A Word about the Homeless

homeless1

I am a compassionate person.  My wife and I live in downtown Chicago. We walk past people with homeless signs every day. Some have physical disabilities, and others are clearly “not all there.” Because there is a PADS program in Chicago, almost all of them have access to centers that will provide temporary housing. There are also soup kitchens that provide life-sustaining meals. Most of the people on the street choose to live there, rather than be thrown into a group environment.  I have few problems with this.

HOWEVER, I have a real problem with someone who is clearly healthy and in the prime of his or her life sitting on a sidewalk with a corrugated sign that reads something like, “I lost my job and need money.” Here’s why this ticks me off:

  • There are 5.4 million job openings in America, mostly lower level and requiring very few skill sets to quality. Source:  October 14, 2015, Bureau of Labor Statistics
  • Unemployment assistance lasts for six-months before it runs out. Source: IDES
  • There are dozens of retraining programs freely provided. IllinoisWorknet.com
  • People who claim to be veterans don’t mention that any veteran no longer able to work qualifies for a Veterans Disability Pension.

homeless family sleeping on floor

I am not insensitive, but I compare the above scenario to the unbelievable conditions that people live in elsewhere in poverty-stricken areas of the world:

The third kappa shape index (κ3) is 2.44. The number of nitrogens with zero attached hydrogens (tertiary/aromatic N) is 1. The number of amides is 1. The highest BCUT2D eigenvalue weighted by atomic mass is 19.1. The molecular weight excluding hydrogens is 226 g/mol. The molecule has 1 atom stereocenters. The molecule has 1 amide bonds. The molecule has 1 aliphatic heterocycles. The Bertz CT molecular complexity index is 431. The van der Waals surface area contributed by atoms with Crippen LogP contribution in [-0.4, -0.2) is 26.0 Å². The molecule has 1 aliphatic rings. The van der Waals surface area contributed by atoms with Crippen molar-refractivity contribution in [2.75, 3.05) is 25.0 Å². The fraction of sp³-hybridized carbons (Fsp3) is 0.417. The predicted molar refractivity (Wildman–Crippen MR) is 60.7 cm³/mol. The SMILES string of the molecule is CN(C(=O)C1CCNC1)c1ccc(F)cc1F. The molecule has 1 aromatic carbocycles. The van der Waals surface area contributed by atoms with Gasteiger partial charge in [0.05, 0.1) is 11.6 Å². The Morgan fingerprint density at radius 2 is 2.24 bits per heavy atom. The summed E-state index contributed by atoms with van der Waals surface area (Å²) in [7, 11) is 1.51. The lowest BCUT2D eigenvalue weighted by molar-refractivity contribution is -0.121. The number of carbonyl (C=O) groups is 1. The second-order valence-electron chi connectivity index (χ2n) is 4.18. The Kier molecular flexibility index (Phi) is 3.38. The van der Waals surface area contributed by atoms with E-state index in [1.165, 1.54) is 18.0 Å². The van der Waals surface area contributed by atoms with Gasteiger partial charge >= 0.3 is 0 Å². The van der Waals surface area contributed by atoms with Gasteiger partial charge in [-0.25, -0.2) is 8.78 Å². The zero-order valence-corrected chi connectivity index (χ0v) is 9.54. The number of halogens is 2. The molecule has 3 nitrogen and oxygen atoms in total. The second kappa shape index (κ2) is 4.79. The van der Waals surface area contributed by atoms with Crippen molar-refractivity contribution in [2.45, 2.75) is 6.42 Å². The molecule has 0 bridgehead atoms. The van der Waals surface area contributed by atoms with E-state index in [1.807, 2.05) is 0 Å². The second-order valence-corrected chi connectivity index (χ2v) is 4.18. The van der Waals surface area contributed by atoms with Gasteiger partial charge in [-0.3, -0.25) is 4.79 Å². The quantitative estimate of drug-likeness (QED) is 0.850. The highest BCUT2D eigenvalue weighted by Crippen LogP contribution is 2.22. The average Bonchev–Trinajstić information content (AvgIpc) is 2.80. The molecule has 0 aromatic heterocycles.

• There are 70 million homeless in India with no possibilities for employment, even though many are highly educated.
  • The top five rates of unemployment range from Senegal at 48% to 70% Zimbabwe (see Wikipedia for all rates)
  • The United States has a murder rate of 4.7% (per 100K inhabitants) versus Honduras—90.4%, Venezuela-53.7%, El Salvador-41.2%, and Brazil-25.2%. Source: United Nations Office on Drugs and Crime.

There are probably one billion people in this world that would risk their lives to move to America or other affluent countries. It goes on daily at our borders. You would have to have been asleep not to see what has been going on with refugees from war-torn Syria.

I am writing a book about a homeless kid in Rio de Janeiro named Lucas Rocha and what he does to save his sisters from the slums. Sometimes good people do bad things for the greater good.

 

 

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